Variation in plant responsiveness to defense elicitors caused by genotype and environment
- Department of Biological Chemistry and Crop Protection, Rothamsted Research, Harpenden, UK
The need to develop novel crop protection treatments that can be used in agriculture has driven much research into induced plant defense and is used as a justification for it. Plant defense elicitors could provide novel agrochemicals to protect crops from pests and diseases. However, in order to achieve this, treatments have to give consistent, reliable reductions in pest infestation or pathogen infection levels (Stephen Skillman, Syngenta, personal communication). When moving beyond controlled laboratory conditions one issue encountered has been the high variability of the induced defense approach—sometimes an effect is observed and sometimes it is not (Anderson et al., 2006; Wu and Baldwin, 2010). Inducing plant defenses is complex because the effect is via the plant, dependent on plant genetics and physiology and can be altered by the environmental context. This contrasts with conventional pesticides that have a direct toxic effect on target organisms and therefore more predictable effects.
This short opinion article will consider the role of plant genotype, environment and the interaction between genotype and environment in causing variation in induced plant defense responses.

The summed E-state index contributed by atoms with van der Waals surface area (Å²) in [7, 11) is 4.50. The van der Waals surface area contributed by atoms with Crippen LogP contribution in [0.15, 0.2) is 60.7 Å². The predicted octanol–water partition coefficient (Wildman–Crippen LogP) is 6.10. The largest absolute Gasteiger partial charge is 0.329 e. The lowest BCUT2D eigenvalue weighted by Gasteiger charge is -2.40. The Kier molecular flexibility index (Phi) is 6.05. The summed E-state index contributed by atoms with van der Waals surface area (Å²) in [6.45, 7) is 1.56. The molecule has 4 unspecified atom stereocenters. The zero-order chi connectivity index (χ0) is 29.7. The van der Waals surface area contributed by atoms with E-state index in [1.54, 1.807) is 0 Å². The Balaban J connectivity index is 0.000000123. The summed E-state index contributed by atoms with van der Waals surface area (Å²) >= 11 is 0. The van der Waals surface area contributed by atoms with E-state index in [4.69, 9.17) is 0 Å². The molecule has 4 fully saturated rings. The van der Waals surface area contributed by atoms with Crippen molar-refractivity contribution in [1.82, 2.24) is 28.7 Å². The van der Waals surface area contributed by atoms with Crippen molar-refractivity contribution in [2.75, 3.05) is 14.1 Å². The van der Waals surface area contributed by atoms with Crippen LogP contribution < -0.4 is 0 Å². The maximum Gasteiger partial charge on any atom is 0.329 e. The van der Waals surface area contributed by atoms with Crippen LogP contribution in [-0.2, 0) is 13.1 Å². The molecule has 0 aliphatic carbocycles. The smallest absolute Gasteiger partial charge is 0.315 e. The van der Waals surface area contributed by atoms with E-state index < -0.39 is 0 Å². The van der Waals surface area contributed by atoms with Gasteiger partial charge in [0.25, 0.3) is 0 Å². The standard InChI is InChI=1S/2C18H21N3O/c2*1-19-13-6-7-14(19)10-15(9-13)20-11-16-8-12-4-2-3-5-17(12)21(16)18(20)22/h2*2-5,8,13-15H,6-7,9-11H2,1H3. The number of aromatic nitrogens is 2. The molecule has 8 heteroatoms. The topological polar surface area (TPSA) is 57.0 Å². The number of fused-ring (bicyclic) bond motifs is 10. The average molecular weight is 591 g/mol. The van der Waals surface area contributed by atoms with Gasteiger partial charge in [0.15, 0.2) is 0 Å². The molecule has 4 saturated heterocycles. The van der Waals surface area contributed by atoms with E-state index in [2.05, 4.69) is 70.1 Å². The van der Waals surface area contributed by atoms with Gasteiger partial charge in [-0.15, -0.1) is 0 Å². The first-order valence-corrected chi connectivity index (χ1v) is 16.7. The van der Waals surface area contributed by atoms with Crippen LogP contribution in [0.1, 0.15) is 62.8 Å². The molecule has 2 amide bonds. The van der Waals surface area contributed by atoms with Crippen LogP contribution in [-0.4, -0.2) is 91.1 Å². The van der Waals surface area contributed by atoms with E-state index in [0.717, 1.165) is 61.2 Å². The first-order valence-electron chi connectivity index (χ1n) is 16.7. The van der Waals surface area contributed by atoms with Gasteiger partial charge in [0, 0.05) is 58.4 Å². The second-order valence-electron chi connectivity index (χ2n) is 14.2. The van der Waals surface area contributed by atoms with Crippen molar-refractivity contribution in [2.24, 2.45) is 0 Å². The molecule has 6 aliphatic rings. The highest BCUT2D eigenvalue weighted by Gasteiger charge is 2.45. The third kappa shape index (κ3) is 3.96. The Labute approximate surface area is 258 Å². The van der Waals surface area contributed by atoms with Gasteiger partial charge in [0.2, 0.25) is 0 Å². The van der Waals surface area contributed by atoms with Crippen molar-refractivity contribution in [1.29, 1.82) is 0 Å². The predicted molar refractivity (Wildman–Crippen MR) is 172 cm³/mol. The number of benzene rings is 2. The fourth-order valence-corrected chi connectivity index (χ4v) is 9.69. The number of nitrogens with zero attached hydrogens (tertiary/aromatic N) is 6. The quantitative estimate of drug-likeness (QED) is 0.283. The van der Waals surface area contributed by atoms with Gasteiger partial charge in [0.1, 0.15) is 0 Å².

Clearly not all plants are the same and some respond to defense elicitors better than others (Vallad and Goodman, 2004). The genotype of the plant can play a huge role in how well it responds to treatment. If particular inducible defense traits are absent in a given genotype nothing can be “switched on” by the treatment. Conversely, if a cultivar possesses inducible traits there is a “loaded gun” attached to the trigger (Figure 1). Many studies have revealed differences between plant genotypes in induced defense capacity and I will briefly review selected examples below.
Figure 1. Responsiveness of different plant genotypes to defense elicitors. Over a period of stress (Time 1–Time 3), Genotype 1 has low initial and final expression levels of a stress response gene and is susceptible to attack; Genotype 2 has increasing expression levels because the gene is inducible and Genotype 3 has high initial and final expression levels because it is constitutively expressed.